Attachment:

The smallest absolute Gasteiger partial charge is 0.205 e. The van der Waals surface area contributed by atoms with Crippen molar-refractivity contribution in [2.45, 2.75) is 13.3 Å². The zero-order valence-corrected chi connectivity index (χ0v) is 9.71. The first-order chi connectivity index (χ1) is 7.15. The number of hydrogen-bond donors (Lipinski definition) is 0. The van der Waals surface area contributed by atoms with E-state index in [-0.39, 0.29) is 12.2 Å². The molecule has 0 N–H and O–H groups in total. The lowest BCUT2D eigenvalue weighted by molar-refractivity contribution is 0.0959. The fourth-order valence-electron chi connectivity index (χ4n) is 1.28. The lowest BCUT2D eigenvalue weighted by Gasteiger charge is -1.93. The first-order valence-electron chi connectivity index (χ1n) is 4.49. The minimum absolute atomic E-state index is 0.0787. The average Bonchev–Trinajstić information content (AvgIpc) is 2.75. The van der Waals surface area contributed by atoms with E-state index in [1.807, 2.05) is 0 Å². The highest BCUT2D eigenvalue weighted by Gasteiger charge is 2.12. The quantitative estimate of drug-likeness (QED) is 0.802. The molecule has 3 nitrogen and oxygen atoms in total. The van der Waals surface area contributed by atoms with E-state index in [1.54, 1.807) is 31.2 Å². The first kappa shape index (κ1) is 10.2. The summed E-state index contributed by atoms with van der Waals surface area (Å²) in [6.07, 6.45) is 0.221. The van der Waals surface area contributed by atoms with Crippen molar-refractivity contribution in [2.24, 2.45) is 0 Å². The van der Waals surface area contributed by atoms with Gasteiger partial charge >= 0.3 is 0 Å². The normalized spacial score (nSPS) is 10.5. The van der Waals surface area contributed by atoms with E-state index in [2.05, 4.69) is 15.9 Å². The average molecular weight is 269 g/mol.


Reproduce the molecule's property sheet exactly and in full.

The smallest absolute Gasteiger partial charge is 0.205 e. The van der Waals surface area contributed by atoms with Crippen molar-refractivity contribution in [2.45, 2.75) is 13.3 Å². The zero-order valence-corrected chi connectivity index (χ0v) is 9.71. The first-order chi connectivity index (χ1) is 7.15. The number of hydrogen-bond donors (Lipinski definition) is 0. The van der Waals surface area contributed by atoms with E-state index in [-0.39, 0.29) is 12.2 Å². The molecule has 0 N–H and O–H groups in total. The lowest BCUT2D eigenvalue weighted by molar-refractivity contribution is 0.0959. The fourth-order valence-electron chi connectivity index (χ4n) is 1.28. The lowest BCUT2D eigenvalue weighted by Gasteiger charge is -1.93. The first-order valence-electron chi connectivity index (χ1n) is 4.49. The minimum absolute atomic E-state index is 0.0787. The average Bonchev–Trinajstić information content (AvgIpc) is 2.75. The van der Waals surface area contributed by atoms with E-state index in [1.807, 2.05) is 0 Å². The highest BCUT2D eigenvalue weighted by Gasteiger charge is 2.12. The quantitative estimate of drug-likeness (QED) is 0.802. The molecule has 3 nitrogen and oxygen atoms in total. The van der Waals surface area contributed by atoms with E-state index in [1.54, 1.807) is 31.2 Å². The first kappa shape index (κ1) is 10.2. The summed E-state index contributed by atoms with van der Waals surface area (Å²) in [6.07, 6.45) is 0.221. The van der Waals surface area contributed by atoms with Crippen molar-refractivity contribution in [2.24, 2.45) is 0 Å². The van der Waals surface area contributed by atoms with Gasteiger partial charge >= 0.3 is 0 Å². The normalized spacial score (nSPS) is 10.5. The van der Waals surface area contributed by atoms with E-state index in [2.05, 4.69) is 15.9 Å². The average molecular weight is 269 g/mol.